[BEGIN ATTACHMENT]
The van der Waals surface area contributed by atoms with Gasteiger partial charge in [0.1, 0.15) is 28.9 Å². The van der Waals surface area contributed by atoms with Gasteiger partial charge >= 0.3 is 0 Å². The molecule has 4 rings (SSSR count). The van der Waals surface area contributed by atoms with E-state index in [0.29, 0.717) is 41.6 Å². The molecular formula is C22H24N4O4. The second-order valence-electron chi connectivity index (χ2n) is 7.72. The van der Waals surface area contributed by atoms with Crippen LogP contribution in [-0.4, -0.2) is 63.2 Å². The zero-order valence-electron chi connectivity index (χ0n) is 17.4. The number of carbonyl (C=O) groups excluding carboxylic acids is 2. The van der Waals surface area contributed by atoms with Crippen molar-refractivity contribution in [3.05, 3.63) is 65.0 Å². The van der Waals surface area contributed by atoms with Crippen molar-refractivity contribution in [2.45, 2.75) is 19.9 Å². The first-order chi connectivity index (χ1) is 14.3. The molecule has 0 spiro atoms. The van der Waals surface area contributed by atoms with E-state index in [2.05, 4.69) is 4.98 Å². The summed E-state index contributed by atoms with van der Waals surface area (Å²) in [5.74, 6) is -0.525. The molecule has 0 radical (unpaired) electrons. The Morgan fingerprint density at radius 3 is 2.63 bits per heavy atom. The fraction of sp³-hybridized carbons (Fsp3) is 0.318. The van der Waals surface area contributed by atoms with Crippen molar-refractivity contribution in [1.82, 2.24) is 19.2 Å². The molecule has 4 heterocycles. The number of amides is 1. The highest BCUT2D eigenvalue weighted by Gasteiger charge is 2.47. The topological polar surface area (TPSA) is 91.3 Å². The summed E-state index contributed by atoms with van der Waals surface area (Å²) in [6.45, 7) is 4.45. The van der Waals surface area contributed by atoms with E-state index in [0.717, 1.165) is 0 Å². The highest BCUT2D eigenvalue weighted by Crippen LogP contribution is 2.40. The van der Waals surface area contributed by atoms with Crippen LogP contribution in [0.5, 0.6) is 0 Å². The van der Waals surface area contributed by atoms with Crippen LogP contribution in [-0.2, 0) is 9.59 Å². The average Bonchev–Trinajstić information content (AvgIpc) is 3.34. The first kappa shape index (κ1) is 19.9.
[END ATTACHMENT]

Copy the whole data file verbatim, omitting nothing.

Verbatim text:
The van der Waals surface area contributed by atoms with Gasteiger partial charge in [0.1, 0.15) is 28.9 Å². The van der Waals surface area contributed by atoms with Gasteiger partial charge >= 0.3 is 0 Å². The molecule has 4 rings (SSSR count). The van der Waals surface area contributed by atoms with E-state index in [0.29, 0.717) is 41.6 Å². The molecular formula is C22H24N4O4. The second-order valence-electron chi connectivity index (χ2n) is 7.72. The van der Waals surface area contributed by atoms with Crippen LogP contribution in [-0.4, -0.2) is 63.2 Å². The zero-order valence-electron chi connectivity index (χ0n) is 17.4. The number of carbonyl (C=O) groups excluding carboxylic acids is 2. The van der Waals surface area contributed by atoms with Crippen molar-refractivity contribution in [3.05, 3.63) is 65.0 Å². The van der Waals surface area contributed by atoms with Crippen molar-refractivity contribution in [2.45, 2.75) is 19.9 Å². The first-order chi connectivity index (χ1) is 14.3. The molecule has 0 spiro atoms. The van der Waals surface area contributed by atoms with E-state index in [2.05, 4.69) is 4.98 Å². The summed E-state index contributed by atoms with van der Waals surface area (Å²) in [5.74, 6) is -0.525. The molecule has 0 radical (unpaired) electrons. The Morgan fingerprint density at radius 3 is 2.63 bits per heavy atom. The fraction of sp³-hybridized carbons (Fsp3) is 0.318. The van der Waals surface area contributed by atoms with Crippen molar-refractivity contribution in [1.82, 2.24) is 19.2 Å². The molecule has 4 heterocycles. The number of amides is 1. The highest BCUT2D eigenvalue weighted by Gasteiger charge is 2.47. The topological polar surface area (TPSA) is 91.3 Å². The summed E-state index contributed by atoms with van der Waals surface area (Å²) in [6.45, 7) is 4.45. The van der Waals surface area contributed by atoms with E-state index in [0.717, 1.165) is 0 Å². The highest BCUT2D eigenvalue weighted by Crippen LogP contribution is 2.40. The van der Waals surface area contributed by atoms with Crippen LogP contribution in [0.5, 0.6) is 0 Å². The van der Waals surface area contributed by atoms with Crippen LogP contribution in [-0.2, 0) is 9.59 Å². The average Bonchev–Trinajstić information content (AvgIpc) is 3.34. The first kappa shape index (κ1) is 19.9.